Overwhelmed workers, hyper connectivity and flexible working

A Program Director working on large infrastructure projects knows that flexible working arrangements can work. She remembers a time when she was on site and there were no mobile devices, no phones no iPads. She would have to trust her team to deliver without having contact with them throughout the day. When putting forward the case for task based working which also comes under the umbrella of flexible working she would ask her peers and leaders the question “do you remember when we didn’t have mobile phones, we would have to trust our teams to deliver, get the job done. We need to get back to that mindset to enable our teams to have flexibility and become task orientated, and ultimately become more focused and productive”

It’s a juxtaposition to what we usually use to argue the case of flexibility. We have laptops, we have mobiles phones, we have connection into the office, and you can access us 24/7. We are setup for flexibility. Is this is a good thing?

“Information overload and the always connected 24/7 work environment are overwhelming workers, undermining productivity and contributing to low employee engagement”, concluded Deloitte researchers following Deloitte’s annual Global Human Capital Trends 2014 survey.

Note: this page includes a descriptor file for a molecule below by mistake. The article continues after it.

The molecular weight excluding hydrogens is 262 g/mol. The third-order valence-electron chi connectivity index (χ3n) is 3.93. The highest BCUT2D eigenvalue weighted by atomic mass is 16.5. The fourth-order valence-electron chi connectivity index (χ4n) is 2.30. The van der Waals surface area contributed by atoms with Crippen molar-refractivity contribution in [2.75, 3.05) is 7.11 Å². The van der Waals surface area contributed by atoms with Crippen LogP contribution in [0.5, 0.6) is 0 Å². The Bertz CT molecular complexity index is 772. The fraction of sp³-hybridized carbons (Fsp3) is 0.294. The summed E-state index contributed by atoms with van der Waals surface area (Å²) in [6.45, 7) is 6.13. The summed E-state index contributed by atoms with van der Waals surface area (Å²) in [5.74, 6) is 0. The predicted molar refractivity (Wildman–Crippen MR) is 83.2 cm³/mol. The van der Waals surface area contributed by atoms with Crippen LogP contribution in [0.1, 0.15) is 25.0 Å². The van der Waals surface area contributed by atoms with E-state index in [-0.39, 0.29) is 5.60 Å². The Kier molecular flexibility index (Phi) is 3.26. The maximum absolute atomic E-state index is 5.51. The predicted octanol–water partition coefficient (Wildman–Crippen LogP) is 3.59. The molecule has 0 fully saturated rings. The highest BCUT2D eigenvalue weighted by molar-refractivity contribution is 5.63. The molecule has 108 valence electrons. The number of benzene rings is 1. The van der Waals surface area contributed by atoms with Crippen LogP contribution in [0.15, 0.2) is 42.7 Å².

Citing background research which found that “people check their mobile devices up to 150 times every day”, the report found that interruptions and involvement in constant and multiple communication flows (“hyper-connectivity”) are minimising employees’ ability to absorb and process information.

So where to from here?

Daily practices to reduce information overload

In the report Deloitte identified four types of company strategies that are being implemented to influence communication and working patterns so as to reduce the overwhelmed employee experience

  1. The use of smaller, agile teams with shorter meetings
  2. Simplifying HR practices and employee systems
  3. Outsourcing or insourcing non-core tasks
  4. Changing work expectations, i.e. email free time

The four strategies are listed on the website with case studies from companies such as Pfizer and Abode.

From my own experience I find meditation works well to ensure your centred and working with purpose on the tasks you need to focus on.

*For the full article and links to the research please go to